This challah is amazingly simple, has the benefit of being egg-free and has the beautiful look of a bakery challah.
- 5 1/2 cups of warm water -
- 1 1/3 cups sugar -
- 4 1/2 TBSP dry active yeast -
- 1 cup canola oil -
- 3 TBSP salt -
- 5 lbs High Gluten or 'Bread' Flour -
- drop of oil -
1. Grease pans. Mix together yeast, sugar and water. Let sit for 5-10 minutes until frothy. Add oil, flour (in increments) and salt to the yeast mixture. Mix for 12 minutes, or knead by hand.
2. Spray a large bowl with non-stick cooking spray and transfer dough. The bowl should be big enough to hold the dough until it is finished rising. Spray the top of the dough and cover with a towel. If possible, leave somewhere warm to rise. Allow to rise for 1 hour.
3. Divide dough to braid – don’t forget Hafrashas Challah – and leave to rise for an additional 30 minutes. My preferred method is to do a four-strand challah. Form the snakes, lay them side by side. Calling your snakes 1, 2, 3 and 4, you braid like this: 1 goes over 2, under 3 and over 4. Your 'new' 1 now goes over 2, under 3 and over 4. Continue until you get to the end of the snake and pinched closed. To braid off the top, reverse the method: 4 goes over 3, under 2 and over 1.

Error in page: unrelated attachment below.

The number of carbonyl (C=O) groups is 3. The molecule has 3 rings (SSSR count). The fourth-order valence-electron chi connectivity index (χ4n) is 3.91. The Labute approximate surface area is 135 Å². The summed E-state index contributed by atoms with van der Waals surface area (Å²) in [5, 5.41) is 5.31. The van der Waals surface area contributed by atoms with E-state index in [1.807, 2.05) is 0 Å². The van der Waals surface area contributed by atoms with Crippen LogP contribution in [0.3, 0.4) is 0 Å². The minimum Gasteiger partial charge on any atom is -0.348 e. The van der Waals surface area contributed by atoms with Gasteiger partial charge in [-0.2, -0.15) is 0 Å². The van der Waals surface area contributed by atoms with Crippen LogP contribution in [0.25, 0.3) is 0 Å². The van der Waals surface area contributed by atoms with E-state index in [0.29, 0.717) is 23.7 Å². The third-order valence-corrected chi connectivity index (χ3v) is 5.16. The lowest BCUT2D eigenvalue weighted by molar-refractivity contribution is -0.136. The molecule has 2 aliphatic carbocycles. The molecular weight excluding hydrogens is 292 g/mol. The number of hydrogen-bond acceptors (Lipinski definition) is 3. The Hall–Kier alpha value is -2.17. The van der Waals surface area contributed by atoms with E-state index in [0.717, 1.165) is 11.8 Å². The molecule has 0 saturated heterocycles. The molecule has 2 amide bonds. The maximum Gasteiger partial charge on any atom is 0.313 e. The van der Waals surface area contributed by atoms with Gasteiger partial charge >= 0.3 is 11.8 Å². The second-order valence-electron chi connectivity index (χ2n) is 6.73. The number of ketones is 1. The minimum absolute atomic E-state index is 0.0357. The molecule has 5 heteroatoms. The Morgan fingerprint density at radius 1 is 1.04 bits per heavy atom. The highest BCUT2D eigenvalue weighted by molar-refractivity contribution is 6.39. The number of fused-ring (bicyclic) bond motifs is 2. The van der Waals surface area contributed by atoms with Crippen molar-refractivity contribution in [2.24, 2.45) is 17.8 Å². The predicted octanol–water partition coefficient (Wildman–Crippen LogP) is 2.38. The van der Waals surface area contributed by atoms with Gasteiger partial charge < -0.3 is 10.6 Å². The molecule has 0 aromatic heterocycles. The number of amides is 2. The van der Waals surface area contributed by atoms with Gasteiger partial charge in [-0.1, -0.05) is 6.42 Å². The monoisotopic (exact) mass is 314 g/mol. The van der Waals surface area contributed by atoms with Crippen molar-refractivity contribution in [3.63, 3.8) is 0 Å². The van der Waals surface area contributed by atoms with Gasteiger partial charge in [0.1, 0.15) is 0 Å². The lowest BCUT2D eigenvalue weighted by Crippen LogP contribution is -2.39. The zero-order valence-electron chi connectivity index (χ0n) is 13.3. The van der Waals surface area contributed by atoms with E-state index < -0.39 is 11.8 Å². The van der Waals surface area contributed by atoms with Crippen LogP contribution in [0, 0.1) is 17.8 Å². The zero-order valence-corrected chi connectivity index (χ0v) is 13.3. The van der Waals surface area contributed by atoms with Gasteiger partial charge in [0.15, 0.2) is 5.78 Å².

4. If using an egg-wash, apply it now. I like scrambling up an egg and mixing it with about 1 TBSP of water. Brush on the wash and, if using a topping (sesame seeds, poppy seeds, etc) sprinkle it on now. Cover and leave to rise another 30 minutes.
5. Pre-heat your oven to 350 while your challos are completing their second rise. Bake for about 45 minutes. Once done, remove from pans and cool on a wire rack so that they do not become soggy.
If the egg allergy is a minor one (or a minor amount of baked egg is tolerated), whisking one egg with water for an egg-wash creates a beautiful finish. If not, you can create a wash using plain water, soy milk, olive oil or melted margarine.
Despite popular theory, my challos always come out better when it's sticky enough that just a little bit of dough sticks to the bottom of the mixer. While it's obviously harder to work with a sticker dough, the difference of that extra water makes it totally worth it!